Gov. Scott Walker announced Monday morning that Foxconn Technology Group will obtain two properties in downtown Eau Claire. Foxconn has reached an agreement to purchase The Grand, a six-story office building located at 204 E. Grand Ave. The company will also buy or lease 15,000 square feet of the first floor of Haymarket Landing, 220 Eau Claire St. This represents just under half of the roughly 34,000 square feet of retail space on the first floor of the building.
The Grand, formerly a Wells Fargo Bank, will be used to house a laboratory for technological solutions, while the Haymarket Landing space – which will overlook Eau Claire Street and Haymarket Plaza – will serve as an innovation center that will be part of a talent network, according to a Foxconn press release. The company expects to create 150 jobs to support these efforts.
Foxconn and Commonweal Development began discussion of the technology corporation's temporary occupation of Haymarket Landing last month, according to Commonweal President Stuart Schaefer. Further discussions will determine whether Foxconn will purchase or lease the space.
Finding tenants for the bottom floor of Haymarket Landing has been a challenge for Commonweal due to continuous construction in the area. “We always thought we’d be able to get sort of a large restaurant usage or many restaurants into that space, but that hasn’t happened yet,” Schaefer said. “Given a year or two, with the bridge and the plaza and the Confluence finished, we think that people and businesses will have the confidence to go into that space. ... As of yet, we haven’t found that, so we’re happy to make use of that space in the short term.”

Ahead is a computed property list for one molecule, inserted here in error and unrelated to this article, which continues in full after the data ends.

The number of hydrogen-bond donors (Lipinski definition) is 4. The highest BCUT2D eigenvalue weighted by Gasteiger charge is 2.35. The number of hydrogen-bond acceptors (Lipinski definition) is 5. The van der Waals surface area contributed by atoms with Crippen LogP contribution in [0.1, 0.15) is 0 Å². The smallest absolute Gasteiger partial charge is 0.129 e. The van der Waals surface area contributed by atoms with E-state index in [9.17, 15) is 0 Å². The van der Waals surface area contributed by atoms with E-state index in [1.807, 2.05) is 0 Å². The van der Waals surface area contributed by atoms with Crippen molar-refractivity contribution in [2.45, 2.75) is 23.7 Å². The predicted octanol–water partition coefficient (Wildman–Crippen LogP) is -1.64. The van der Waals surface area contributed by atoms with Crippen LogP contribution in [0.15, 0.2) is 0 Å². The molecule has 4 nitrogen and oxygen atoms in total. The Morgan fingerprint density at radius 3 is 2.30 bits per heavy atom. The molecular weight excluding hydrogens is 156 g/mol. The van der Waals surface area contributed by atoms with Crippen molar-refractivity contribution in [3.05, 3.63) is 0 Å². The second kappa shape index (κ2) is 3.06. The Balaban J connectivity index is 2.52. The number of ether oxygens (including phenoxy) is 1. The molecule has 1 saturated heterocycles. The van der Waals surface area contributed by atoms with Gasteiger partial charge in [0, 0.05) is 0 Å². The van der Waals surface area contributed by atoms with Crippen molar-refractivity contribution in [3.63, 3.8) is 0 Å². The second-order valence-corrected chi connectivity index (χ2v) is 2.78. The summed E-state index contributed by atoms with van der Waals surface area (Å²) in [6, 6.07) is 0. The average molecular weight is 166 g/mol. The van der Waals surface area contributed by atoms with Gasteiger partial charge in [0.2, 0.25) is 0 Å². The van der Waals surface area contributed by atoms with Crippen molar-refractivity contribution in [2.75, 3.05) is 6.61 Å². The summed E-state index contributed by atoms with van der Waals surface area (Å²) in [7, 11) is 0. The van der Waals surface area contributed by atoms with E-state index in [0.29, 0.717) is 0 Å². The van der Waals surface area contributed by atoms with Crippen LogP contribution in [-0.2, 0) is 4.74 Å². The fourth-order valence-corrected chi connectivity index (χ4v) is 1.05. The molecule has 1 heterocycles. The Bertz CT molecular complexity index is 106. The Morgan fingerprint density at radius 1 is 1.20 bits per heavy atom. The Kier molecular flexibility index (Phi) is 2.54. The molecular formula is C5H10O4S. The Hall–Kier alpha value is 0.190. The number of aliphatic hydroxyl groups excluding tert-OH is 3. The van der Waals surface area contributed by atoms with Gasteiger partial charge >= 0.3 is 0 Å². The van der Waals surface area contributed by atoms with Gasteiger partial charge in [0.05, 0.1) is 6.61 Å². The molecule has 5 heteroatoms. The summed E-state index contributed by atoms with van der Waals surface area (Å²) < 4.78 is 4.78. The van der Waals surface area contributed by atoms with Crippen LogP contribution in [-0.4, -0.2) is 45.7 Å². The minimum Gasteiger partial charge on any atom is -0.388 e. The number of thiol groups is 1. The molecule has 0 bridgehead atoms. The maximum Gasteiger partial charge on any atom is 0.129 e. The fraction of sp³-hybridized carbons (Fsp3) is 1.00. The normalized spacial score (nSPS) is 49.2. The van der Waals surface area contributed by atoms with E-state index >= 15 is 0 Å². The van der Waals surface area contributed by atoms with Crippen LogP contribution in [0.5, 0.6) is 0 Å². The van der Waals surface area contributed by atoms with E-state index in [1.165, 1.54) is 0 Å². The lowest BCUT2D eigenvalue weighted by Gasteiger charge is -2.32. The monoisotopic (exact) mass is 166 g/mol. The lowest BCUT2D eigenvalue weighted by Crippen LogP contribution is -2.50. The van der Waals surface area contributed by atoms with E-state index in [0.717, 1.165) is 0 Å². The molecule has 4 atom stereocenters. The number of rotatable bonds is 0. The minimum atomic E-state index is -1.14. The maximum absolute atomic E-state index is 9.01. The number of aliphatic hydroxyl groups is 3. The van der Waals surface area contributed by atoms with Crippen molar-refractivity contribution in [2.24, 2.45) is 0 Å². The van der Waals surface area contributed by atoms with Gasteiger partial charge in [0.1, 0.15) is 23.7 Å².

JCap Real Estate, the company that owns The Grand, has been working with Foxconn for several months to arrange this purchase and prepare the building for its future tenants, JCap President Brian Johnson said.“I think it’s great!” he said of Foxconn’s move into downtown Eau Claire and the jobs it is expected to bring. “It’s going to add to this energy in downtown Eau Claire.”
“Eau Claire is a great place for Foxconn’s newest Innovation Center – and Haymarket Landing, one of many UW-Eau Claire innovative partnerships and student residences, provides a vibrant hub for students, faculty, and Foxconn employees to connect and create together,” UW-Eau Claire Chancellor James C. Schmidt said. “UW-Eau Claire has long been an economic driver for Western Wisconsin, providing talented graduates in everything from healthcare to high-tech. We are excited to be a partner with Foxconn in exploring together a ‘smart future’ for the Chippewa Valley and for Wisconsin.”
“Foxconn’s investment in the Chippewa Valley is great news for the region and the entire state as the company continues to demonstrate how its presence in Wisconsin will truly be transformational,” said Mark Hogan, Secretary and CEO of the Wisconsin Economic Development Corporation. “From the day Foxconn announced it had chosen Wisconsin as the site for its campus, we have talked about the ripple effect that decision would have throughout the state. Today we are again experiencing that ripple effect here in west-central Wisconsin.”
The move to invest in locations in Eau Claire is part of a multibillion-dollar project to establish a Foxconn production facility in the Racine County village of Mount Pleasant in southeastern Wisconsin. Walker promised the company up to $4.5 billion in tax incentives to build the $10 billion factory and create a predicted 13,000 jobs in the state.
Many public officials and citizens disapprove of the plan, saying that the payoff to Wisconsin and its residents will be too little for such a large benefit to Foxconn. Protesters waved signs that read “No Foxconn, No Walker,” at the announcement location in Phoenix Park.
Others, including Andrew Werthmann, acting president of the Eau Claire City Council, have reservations about Foxconn itself.
“Our community has a set of values, and we need to hold them accountable to it,” he said.“It can’t be lost in this discussion that (Foxconn has) a horrible human rights record, they have a horrible environmental record, they have a horrible labor record. And so, knowing all that, I think it’s on us both as community leaders and as a community to make sure that they are held accountable to the kinds of values that we hold dear.”